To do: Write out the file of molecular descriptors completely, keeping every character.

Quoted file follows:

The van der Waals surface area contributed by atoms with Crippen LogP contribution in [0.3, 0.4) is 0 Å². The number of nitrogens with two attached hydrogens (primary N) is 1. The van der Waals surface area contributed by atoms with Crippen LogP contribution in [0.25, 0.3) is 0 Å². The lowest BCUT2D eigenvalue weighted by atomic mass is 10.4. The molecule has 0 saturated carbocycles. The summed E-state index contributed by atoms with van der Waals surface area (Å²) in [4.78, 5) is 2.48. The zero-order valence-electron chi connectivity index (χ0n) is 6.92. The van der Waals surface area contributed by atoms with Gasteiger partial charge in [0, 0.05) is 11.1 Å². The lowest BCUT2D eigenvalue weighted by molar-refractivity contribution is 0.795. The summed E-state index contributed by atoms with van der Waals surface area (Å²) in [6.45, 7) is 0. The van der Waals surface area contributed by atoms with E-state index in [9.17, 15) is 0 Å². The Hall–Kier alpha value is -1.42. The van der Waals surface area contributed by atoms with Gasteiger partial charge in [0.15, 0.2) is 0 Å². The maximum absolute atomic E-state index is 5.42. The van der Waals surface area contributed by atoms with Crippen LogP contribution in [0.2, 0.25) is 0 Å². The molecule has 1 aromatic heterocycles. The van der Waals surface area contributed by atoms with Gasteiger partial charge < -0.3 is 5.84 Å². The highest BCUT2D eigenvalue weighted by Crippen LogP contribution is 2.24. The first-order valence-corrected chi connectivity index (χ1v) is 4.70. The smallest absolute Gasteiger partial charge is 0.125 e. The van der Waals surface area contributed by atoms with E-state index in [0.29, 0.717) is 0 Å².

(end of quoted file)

The van der Waals surface area contributed by atoms with Crippen LogP contribution in [0.3, 0.4) is 0 Å². The number of nitrogens with two attached hydrogens (primary N) is 1. The van der Waals surface area contributed by atoms with Crippen LogP contribution in [0.25, 0.3) is 0 Å². The lowest BCUT2D eigenvalue weighted by atomic mass is 10.4. The molecule has 0 saturated carbocycles. The summed E-state index contributed by atoms with van der Waals surface area (Å²) in [4.78, 5) is 2.48. The zero-order valence-electron chi connectivity index (χ0n) is 6.92. The van der Waals surface area contributed by atoms with Gasteiger partial charge in [0, 0.05) is 11.1 Å². The lowest BCUT2D eigenvalue weighted by molar-refractivity contribution is 0.795. The summed E-state index contributed by atoms with van der Waals surface area (Å²) in [6.45, 7) is 0. The van der Waals surface area contributed by atoms with E-state index in [9.17, 15) is 0 Å². The Hall–Kier alpha value is -1.42. The van der Waals surface area contributed by atoms with Gasteiger partial charge in [0.15, 0.2) is 0 Å². The maximum absolute atomic E-state index is 5.42. The van der Waals surface area contributed by atoms with Crippen LogP contribution in [0.2, 0.25) is 0 Å². The molecule has 1 aromatic heterocycles. The van der Waals surface area contributed by atoms with Gasteiger partial charge < -0.3 is 5.84 Å². The highest BCUT2D eigenvalue weighted by Crippen LogP contribution is 2.24. The first-order valence-corrected chi connectivity index (χ1v) is 4.70. The smallest absolute Gasteiger partial charge is 0.125 e. The van der Waals surface area contributed by atoms with E-state index in [0.29, 0.717) is 0 Å².